22 Jun 2009: Opinion

A Plea to President Obama:
End Mountaintop Coal Mining

Tighter restrictions on mountaintop removal mining are simply not enough. Instead, a leading climate scientist argues, the Obama administration must prohibit this destructive practice, which is devastating vast stretches of Appalachia.

by james hansen

President Obama speaks of “a planet in peril.” The president and the brilliant people he appointed in energy and science know that we must move rapidly to carbon-free energy to avoid handing our children a planet that has passed climate tipping points.

The science is clear. Burning all fossil fuels will destroy the future of young people and the unborn. And the fossil fuel that we must stop burning is coal. Coal is the critical issue. Coal is the main cause of climate change. It is also the dirtiest fossil fuel — air pollution, arsenic, and mercury from coal have devastating effects on human health and cause birth defects.

Recently, the administration unveiled its new position on mountaintop coal mining and set out a number of new restrictions on the practice in six Appalachian states. These new rules will require tougher environmental review before blowing up mountains. But it’s a minimal step.

The Obama administration is being forced into a political compromise. It has sacrificed a strong position on mountaintop removal in order to ensure the support of coal-state legislators for a climate bill. The political pressures are very real. But this is an approach to coal that defeats the purpose of the administration’s larger efforts to fight climate change, a sad political bargain that will never get us the change we need on mountaintop removal, coal or the climate. Coal is the linchpin in mitigating global warming, and it’s senseless to allow cheap mountaintop-removal coal while the administration is simultaneously seeking policies to boost renewable energy.

Mountaintop removal, which provides a mere 7 percent of the nation’s coal, is done by clear-cutting forests, blowing the tops off of mountains, and then dumping the debris into streambeds — an undeniably catastrophic
We must make clear that we the people want a move toward a rapid phase-out of coal emissions now.
way of mining. This technique has buried more than 800 miles of Appalachian streams in mining debris and by 2012 will have serious damaged or destroyed an area larger than Delaware. Mountaintop removal also poisons water supplies and pollutes the air with coal and rock dust. Coal ash piles are so toxic and unstable that the Department of Homeland Security has declared that the location of the nation’s 44 most hazardous coal ash sites must be kept secret. They fear terrorists will find ways to spill the toxic substances. But storms and heavy rain can do the same. A recent collapse in Tennessee released 100 times more hazardous material than the Exxon-Valdez oil spill.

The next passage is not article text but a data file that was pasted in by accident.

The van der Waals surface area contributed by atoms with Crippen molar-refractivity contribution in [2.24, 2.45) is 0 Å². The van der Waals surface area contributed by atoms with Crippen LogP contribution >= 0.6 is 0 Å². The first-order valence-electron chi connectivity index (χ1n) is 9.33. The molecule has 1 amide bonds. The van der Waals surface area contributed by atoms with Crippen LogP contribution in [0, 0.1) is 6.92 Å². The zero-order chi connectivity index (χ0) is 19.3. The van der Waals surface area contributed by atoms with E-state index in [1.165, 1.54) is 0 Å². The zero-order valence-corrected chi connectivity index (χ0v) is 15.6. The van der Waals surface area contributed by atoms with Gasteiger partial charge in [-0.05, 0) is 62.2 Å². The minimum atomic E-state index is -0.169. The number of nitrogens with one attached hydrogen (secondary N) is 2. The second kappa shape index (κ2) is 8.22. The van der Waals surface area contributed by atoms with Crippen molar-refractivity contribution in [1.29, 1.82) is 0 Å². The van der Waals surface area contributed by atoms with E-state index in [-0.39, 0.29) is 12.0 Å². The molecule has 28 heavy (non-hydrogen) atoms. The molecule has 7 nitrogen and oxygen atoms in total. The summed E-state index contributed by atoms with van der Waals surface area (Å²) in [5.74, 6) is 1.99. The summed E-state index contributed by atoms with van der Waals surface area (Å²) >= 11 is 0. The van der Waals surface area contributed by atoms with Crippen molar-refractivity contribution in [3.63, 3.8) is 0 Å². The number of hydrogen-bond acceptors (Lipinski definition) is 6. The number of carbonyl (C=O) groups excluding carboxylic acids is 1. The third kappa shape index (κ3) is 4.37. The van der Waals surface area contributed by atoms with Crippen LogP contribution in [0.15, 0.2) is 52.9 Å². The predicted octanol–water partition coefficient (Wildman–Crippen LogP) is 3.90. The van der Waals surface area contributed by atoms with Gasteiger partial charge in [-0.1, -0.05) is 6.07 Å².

If the Obama administration is unwilling or unable to stop the massive environmental destruction of historic mountain ranges and essential drinking water for a relatively tiny amount of coal, can we honestly believe they will be able to phase out coal emissions at the level necessary to stop climate change? The issue of mountaintop removal is so important that I and others concerned about this problem will engage in an act of civil disobedience on June 23 at a mountaintop removal site in Coal River Valley, West Virginia. [Editor's note: Hansen and 30 other protesters were arrested at the June 23 protest and charged with impeding traffic outside a Massey Energy coal site in Raleigh County, West Virginia.]

Experts agree that energy efficiency and carbon-free energies can satisfy our energy needs. Coal left in the ground is useful. It holds up the

More from Yale e360

Click here for a recent report from Yale Environment 360 on mountaintop removal mining and the prospects of the Obama administration adopting new policies to control it.
mountains, which, left intact, are an ideal site for wind energy. In contrast, mountaintop removal and strip mining of coal is a shameful abomination. Mining jobs have shrunk to a small fraction of past levels. With clean energy, there could be far more, green-energy jobs, and the government could support the retraining of miners, to a brighter, cleaner future.

Politicians may have to make concessions on what is right for what is winnable. But as a scientist and a citizen, I believe the right course is very clear: The climate crisis demands a moratorium on new coal-fired power plants that do not capture and safely dispose of all emissions. And mountaintop removal, providing only a small fraction of our energy, should be permanently prohibited.

President Obama remains the best hope, perhaps the only hope, for real change. If the president uses his influence, his eloquence, and his bully pulpit, he could be the agent of real change. But he does need our help to overcome the political realities of compromise.